Good Morning Wales.
Upon these cliffs I wondered
Stone walls built to magnificent height
Once raised to the stars,
A fortress once made tall
This place is where legends grew,
And where Kings became larger than life.
Royal roots were planted steep
Came from this mystical land,
And born here rising out of the deep.
A paradise lost on earth it did keep,
The fallow soars in the wind sweeping,
Giving shelter, kept from the rain.
This castle keep housed the blood royals,
Safe in the mountain with love and care,
Surviving the circle here, a home in the cliff,
None were fake just naked and bare,
Ancient cliffs given by nature; Arthur’s Legend,
To those once for all who dwelled there.
Into the mountain, into mystic caves
Finding no fault in nature; rivers and stream
Majestic as it just wants to be, flowing
Free of shame, no hate, or vengeance,
Purpose and reason came from these waters
A sacred well springing up quenching
The mountains and valleys did drink,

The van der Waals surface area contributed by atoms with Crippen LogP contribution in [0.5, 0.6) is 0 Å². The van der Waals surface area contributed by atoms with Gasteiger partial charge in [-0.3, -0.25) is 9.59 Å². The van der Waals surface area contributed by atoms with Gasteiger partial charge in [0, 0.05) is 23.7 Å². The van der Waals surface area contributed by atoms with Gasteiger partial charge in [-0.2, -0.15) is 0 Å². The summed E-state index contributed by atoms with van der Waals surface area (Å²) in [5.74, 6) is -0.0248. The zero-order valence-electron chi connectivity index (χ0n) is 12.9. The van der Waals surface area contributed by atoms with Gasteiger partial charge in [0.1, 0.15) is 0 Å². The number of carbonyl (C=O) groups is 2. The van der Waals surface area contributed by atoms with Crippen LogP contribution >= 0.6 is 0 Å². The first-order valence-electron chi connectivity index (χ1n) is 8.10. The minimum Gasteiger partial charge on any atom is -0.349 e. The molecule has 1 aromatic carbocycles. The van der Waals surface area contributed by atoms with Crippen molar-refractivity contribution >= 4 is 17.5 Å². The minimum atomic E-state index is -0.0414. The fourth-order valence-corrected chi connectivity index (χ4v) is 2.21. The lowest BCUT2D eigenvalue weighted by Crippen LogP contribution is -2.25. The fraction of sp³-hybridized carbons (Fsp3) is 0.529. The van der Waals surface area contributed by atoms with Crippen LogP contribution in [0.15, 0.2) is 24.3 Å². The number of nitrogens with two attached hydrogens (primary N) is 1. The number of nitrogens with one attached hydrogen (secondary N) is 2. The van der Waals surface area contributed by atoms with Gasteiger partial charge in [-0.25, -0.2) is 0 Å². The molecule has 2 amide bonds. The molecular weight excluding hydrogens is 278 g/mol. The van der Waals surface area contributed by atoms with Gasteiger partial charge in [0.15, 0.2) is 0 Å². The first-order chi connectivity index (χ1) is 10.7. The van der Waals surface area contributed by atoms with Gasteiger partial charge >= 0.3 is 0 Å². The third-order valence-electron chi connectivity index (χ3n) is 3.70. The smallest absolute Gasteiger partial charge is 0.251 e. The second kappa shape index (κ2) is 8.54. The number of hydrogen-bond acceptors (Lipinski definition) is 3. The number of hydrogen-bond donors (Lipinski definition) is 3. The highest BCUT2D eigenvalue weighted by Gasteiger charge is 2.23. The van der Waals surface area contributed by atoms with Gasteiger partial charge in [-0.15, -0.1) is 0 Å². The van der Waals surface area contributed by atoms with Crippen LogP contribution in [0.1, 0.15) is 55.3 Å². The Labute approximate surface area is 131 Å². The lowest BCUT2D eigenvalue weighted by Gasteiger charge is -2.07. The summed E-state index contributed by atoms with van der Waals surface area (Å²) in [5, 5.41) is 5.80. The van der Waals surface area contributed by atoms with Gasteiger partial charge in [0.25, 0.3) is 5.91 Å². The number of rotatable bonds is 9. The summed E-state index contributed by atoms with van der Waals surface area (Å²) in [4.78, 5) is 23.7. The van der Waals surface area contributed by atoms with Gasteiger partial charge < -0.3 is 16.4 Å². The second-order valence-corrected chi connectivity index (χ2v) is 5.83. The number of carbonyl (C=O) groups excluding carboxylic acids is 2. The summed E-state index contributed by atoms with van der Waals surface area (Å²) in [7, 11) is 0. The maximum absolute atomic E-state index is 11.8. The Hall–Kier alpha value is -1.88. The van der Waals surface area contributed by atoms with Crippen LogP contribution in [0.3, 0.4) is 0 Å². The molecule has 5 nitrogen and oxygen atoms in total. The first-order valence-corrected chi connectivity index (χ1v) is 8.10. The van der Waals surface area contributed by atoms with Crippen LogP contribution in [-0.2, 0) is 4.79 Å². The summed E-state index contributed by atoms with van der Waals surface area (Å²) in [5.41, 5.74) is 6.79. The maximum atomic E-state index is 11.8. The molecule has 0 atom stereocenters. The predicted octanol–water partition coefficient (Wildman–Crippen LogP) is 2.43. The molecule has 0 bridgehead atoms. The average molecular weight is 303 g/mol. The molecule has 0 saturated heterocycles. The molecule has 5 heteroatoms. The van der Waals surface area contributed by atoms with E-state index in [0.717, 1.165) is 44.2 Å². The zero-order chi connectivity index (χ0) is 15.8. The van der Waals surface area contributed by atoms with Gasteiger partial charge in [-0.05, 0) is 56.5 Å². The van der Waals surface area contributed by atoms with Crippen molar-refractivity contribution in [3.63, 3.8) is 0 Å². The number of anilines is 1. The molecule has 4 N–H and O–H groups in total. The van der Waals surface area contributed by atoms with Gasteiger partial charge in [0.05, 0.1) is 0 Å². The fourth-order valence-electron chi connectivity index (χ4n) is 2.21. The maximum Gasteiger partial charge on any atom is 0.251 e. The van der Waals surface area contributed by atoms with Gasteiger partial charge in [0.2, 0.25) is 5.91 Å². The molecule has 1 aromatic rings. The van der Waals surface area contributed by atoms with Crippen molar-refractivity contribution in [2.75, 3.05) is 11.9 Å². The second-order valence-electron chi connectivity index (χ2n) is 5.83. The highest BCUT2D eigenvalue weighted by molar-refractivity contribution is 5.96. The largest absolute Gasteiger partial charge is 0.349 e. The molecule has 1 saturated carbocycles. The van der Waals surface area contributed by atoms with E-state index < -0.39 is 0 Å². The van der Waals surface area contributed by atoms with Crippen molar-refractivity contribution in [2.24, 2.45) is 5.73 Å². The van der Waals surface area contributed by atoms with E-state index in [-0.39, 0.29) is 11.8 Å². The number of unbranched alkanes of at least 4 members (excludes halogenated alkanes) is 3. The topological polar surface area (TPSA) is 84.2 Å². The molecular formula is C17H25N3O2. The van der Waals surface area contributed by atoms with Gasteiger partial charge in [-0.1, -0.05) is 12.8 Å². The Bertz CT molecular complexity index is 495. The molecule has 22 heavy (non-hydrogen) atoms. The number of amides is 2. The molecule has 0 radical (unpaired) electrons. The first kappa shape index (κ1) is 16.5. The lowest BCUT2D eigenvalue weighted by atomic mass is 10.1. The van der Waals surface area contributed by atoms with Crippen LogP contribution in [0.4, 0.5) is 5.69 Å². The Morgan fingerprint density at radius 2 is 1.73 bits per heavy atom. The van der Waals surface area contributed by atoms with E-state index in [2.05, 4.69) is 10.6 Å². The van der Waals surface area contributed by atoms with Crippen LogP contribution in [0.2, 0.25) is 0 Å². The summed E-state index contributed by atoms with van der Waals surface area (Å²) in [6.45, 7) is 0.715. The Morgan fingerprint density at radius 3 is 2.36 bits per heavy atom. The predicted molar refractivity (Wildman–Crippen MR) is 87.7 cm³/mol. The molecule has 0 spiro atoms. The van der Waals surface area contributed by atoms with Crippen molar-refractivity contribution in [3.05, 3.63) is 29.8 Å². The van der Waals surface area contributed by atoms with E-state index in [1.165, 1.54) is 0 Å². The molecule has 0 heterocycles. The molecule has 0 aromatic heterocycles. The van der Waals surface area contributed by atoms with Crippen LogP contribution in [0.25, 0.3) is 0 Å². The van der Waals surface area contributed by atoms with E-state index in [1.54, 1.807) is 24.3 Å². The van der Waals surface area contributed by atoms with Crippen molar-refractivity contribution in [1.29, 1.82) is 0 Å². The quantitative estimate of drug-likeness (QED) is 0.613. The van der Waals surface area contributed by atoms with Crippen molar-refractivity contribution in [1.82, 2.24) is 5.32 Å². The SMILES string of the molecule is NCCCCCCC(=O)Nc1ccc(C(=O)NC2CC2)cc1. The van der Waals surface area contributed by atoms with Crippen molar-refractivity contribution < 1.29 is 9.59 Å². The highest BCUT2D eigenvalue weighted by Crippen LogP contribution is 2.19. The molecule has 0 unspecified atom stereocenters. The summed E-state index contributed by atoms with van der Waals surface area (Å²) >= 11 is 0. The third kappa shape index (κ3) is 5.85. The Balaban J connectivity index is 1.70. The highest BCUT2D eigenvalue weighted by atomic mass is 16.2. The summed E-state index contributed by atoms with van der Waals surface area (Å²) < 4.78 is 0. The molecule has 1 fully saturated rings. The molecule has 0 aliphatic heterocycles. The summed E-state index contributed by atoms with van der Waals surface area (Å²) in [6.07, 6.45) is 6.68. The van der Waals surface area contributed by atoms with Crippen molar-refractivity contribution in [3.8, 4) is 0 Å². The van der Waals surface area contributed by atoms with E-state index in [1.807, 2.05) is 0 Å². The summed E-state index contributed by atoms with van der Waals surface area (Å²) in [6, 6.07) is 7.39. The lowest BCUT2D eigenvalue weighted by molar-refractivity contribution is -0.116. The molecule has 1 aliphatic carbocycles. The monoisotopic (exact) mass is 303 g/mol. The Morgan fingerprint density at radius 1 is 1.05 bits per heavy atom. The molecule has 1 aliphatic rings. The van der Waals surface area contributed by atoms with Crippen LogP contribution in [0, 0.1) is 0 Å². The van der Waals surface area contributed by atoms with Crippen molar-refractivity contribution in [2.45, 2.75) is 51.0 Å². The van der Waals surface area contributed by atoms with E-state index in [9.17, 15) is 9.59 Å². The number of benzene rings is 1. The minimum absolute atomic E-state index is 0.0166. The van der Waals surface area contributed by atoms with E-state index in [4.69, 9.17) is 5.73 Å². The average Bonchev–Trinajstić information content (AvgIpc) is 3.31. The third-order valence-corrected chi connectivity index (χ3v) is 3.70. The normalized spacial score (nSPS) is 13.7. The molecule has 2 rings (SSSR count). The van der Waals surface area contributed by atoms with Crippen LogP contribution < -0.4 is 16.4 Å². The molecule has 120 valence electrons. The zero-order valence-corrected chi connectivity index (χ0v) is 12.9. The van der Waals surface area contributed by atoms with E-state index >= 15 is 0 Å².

To satisfy the Kings thirst for knowledge
In the mountain of life around this big sea.
There is a strong connection to the earth
Here in this place there is a presence,
I feel it; a sense of awe and wonder
It represents the chance of rebirth.
Once a heaven made free; mysterious
Free from stress and full of mirth,
Found the sunset in the high of glory
In the Kingdom of Tintangle,
When the gods were here on this earth.
(Cornish: Dintagel, meaning “fort of the constriction”) is a medieval fortification located on the peninsula of Tintagel Island, adjacent to the village of Tintagel in Cornwall, England, in the United Kingdom.
The site was possibly occupied in the Romano-British period, as an array of artefacts dating to this period have been found on the peninsula, but as yet no Roman era structure has been proven to have existed there.
It subsequently saw settlement during the Early Medieval period, when it was probably one of the seasonal residences of the regional king of Dumnonia. In the 13th century, during the Later Medieval period.
In the 1930s, excavations revealed significant traces of a much earlier high status settlement, which had trading links with the Mediterranean during the Late Roman period.
The castle has a long association with Arthurian legends. This began in the 12th century when Geoffrey of Monmouth, in his mythical account of British history, the Historia Regum Britanniae, described Tintagel as the place of Arthur’s conception.
Geoffrey told the story that Arthur’s father, King Uther Pendragon, was disguised by Merlin’s sorcery to look like Gorlois, Duke of Cornwall, the husband of Ygerna, Arthur’s mother.